The making of the “yes-no” box

I was given a mysterious job at work from the very top management in my company. I was asked to make a simple communication device that merely says “yes” or “no” with a single button. A longer press means “no” while a short press means “yes”, denoted by a blinking red and green LED respectively. Who it was for was never mentioned. And it was a hush hush, under-the-radar kind of project, a personal, unofficial project, and I was working on it alone. I was guessing it could be for someone with locked-in syndrome like Stephen Hawking, or someone with severe intellectual disability that does not allow him or her to talk. Maybe I should have called it the ‘Stephen Hawking’ communication device, but that would be disrespectful to the scientist.

So I made a prototype first using a breadboard and cardboard casing, to make sure my programming and wiring was correct. I got feedback from that top management guy and then made a final version with a soldered circuit and putting it into a proper black plastic box.

This is what the prototype looks like on the outside:-

Yes-No box prototype

Yes-No box prototype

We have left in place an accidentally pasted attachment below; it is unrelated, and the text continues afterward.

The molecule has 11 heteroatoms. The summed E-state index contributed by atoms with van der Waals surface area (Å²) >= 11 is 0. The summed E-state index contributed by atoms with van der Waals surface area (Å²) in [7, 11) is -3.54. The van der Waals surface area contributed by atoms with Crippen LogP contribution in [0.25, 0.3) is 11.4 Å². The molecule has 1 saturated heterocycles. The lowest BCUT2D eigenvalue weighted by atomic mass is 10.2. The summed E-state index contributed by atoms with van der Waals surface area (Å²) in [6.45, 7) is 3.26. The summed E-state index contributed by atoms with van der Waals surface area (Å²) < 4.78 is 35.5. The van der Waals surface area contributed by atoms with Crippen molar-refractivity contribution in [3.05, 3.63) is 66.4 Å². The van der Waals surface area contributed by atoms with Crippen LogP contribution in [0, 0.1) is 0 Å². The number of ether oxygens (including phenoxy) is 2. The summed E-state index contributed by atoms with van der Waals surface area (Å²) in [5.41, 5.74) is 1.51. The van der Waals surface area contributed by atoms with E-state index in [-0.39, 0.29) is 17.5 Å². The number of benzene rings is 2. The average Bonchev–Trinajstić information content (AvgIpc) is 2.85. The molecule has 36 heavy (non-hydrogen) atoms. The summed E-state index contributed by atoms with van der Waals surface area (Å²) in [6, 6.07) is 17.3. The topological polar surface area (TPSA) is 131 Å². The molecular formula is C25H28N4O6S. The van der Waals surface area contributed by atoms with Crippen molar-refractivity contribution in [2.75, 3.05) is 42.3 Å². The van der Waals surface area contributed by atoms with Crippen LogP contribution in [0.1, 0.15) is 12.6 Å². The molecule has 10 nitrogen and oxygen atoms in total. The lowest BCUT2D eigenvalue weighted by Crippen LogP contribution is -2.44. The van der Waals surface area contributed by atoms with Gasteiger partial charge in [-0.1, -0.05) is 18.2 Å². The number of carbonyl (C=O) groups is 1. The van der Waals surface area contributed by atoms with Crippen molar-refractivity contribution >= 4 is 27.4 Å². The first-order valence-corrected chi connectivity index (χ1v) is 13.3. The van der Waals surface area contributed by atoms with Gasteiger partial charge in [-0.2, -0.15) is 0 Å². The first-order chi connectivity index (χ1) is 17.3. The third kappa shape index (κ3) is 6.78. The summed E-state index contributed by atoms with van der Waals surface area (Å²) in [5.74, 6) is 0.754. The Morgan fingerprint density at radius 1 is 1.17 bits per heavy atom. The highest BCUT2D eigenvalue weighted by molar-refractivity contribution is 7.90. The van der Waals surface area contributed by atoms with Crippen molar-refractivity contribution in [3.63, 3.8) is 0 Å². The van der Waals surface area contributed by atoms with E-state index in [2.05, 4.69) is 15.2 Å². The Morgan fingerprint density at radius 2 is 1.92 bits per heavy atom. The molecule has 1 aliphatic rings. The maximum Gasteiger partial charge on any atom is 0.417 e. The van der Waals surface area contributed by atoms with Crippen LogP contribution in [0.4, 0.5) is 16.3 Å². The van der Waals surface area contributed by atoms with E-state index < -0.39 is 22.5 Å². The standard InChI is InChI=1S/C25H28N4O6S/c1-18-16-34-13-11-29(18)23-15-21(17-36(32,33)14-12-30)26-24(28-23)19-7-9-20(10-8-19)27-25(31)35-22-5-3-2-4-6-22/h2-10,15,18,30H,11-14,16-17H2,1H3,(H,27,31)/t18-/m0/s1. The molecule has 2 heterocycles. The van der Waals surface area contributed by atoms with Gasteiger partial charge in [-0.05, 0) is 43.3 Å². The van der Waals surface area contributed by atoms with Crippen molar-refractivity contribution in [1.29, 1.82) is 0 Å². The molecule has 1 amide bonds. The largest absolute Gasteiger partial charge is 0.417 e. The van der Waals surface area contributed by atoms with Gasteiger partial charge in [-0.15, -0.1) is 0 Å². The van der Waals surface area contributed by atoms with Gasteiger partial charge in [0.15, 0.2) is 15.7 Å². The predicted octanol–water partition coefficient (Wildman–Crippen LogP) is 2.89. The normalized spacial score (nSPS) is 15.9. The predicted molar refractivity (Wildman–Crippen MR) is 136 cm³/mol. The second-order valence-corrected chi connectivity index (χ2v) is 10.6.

And this is what it looks like on the inside:-

Inside the prototype

Inside the prototype

So after the prototype was approved. I started soldering the final circuit. Pics of it before mounting it onto the box:-

Top side view of final circuit

Top side view of final circuit

Other view of final circuit

Other view of final circuit

I paid S$50 for a shop to do all the mechanical mounting for me. The shop drilled the holes using a S$400 rotary drill and a S$100 bench drill.

rotary drill

rotary drill

bench drill

bench drill

That $50 was totally worth it cos it would have taken me a whole day to do the holes and I would have done a lousy job of it and the box would turn out ugly.

So the final product looks like this:-

With a grip switch

With a grip switch

Closeup of inside

Closeup of inside

Here’s a short video showing how it works:-

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